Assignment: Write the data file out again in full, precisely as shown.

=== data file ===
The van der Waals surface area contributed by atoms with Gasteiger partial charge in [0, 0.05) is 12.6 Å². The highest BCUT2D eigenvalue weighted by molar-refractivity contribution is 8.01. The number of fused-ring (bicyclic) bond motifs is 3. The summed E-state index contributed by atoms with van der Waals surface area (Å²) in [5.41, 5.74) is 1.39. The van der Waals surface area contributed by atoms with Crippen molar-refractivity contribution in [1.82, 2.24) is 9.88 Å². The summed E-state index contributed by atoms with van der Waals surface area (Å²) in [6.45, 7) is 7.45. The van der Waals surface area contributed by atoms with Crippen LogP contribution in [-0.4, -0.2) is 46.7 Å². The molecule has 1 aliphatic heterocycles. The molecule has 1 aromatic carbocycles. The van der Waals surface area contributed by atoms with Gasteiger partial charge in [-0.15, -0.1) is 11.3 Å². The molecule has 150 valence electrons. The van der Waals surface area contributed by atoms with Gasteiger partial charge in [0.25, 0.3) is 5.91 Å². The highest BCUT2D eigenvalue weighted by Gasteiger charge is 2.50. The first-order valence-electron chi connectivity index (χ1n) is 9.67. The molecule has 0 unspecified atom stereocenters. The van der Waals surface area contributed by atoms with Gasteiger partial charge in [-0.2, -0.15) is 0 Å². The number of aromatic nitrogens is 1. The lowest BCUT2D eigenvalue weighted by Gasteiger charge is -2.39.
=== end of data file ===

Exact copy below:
The van der Waals surface area contributed by atoms with Gasteiger partial charge in [0, 0.05) is 12.6 Å². The highest BCUT2D eigenvalue weighted by molar-refractivity contribution is 8.01. The number of fused-ring (bicyclic) bond motifs is 3. The summed E-state index contributed by atoms with van der Waals surface area (Å²) in [5.41, 5.74) is 1.39. The van der Waals surface area contributed by atoms with Crippen molar-refractivity contribution in [1.82, 2.24) is 9.88 Å². The summed E-state index contributed by atoms with van der Waals surface area (Å²) in [6.45, 7) is 7.45. The van der Waals surface area contributed by atoms with Crippen LogP contribution in [-0.4, -0.2) is 46.7 Å². The molecule has 1 aliphatic heterocycles. The molecule has 1 aromatic carbocycles. The van der Waals surface area contributed by atoms with Gasteiger partial charge in [-0.15, -0.1) is 11.3 Å². The molecule has 150 valence electrons. The van der Waals surface area contributed by atoms with Gasteiger partial charge in [0.25, 0.3) is 5.91 Å². The highest BCUT2D eigenvalue weighted by Gasteiger charge is 2.50. The first-order valence-electron chi connectivity index (χ1n) is 9.67. The molecule has 0 unspecified atom stereocenters. The van der Waals surface area contributed by atoms with Gasteiger partial charge in [-0.2, -0.15) is 0 Å². The number of aromatic nitrogens is 1. The lowest BCUT2D eigenvalue weighted by Gasteiger charge is -2.39.